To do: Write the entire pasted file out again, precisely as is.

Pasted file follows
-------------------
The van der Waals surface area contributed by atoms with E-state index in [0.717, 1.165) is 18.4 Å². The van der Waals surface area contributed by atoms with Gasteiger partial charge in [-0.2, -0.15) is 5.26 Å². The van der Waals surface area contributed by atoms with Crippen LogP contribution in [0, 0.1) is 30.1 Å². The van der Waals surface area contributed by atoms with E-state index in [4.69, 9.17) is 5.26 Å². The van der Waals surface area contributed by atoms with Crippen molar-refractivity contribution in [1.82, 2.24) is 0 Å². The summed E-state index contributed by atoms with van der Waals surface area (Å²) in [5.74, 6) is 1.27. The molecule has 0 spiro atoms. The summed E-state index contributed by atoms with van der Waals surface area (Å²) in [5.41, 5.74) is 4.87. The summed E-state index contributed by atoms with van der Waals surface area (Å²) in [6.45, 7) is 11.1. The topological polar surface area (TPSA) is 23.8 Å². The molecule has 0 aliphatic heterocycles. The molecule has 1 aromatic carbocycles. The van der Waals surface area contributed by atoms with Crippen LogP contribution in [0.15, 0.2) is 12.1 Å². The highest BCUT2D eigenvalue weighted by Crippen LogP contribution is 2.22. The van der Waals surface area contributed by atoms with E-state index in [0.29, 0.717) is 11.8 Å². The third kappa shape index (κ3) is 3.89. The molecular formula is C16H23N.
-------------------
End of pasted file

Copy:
The van der Waals surface area contributed by atoms with E-state index in [0.717, 1.165) is 18.4 Å². The van der Waals surface area contributed by atoms with Gasteiger partial charge in [-0.2, -0.15) is 5.26 Å². The van der Waals surface area contributed by atoms with Crippen LogP contribution in [0, 0.1) is 30.1 Å². The van der Waals surface area contributed by atoms with E-state index in [4.69, 9.17) is 5.26 Å². The van der Waals surface area contributed by atoms with Crippen molar-refractivity contribution in [1.82, 2.24) is 0 Å². The summed E-state index contributed by atoms with van der Waals surface area (Å²) in [5.74, 6) is 1.27. The molecule has 0 spiro atoms. The summed E-state index contributed by atoms with van der Waals surface area (Å²) in [5.41, 5.74) is 4.87. The summed E-state index contributed by atoms with van der Waals surface area (Å²) in [6.45, 7) is 11.1. The topological polar surface area (TPSA) is 23.8 Å². The molecule has 0 aliphatic heterocycles. The molecule has 1 aromatic carbocycles. The van der Waals surface area contributed by atoms with Crippen LogP contribution in [0.15, 0.2) is 12.1 Å². The highest BCUT2D eigenvalue weighted by Crippen LogP contribution is 2.22. The van der Waals surface area contributed by atoms with E-state index in [0.29, 0.717) is 11.8 Å². The third kappa shape index (κ3) is 3.89. The molecular formula is C16H23N.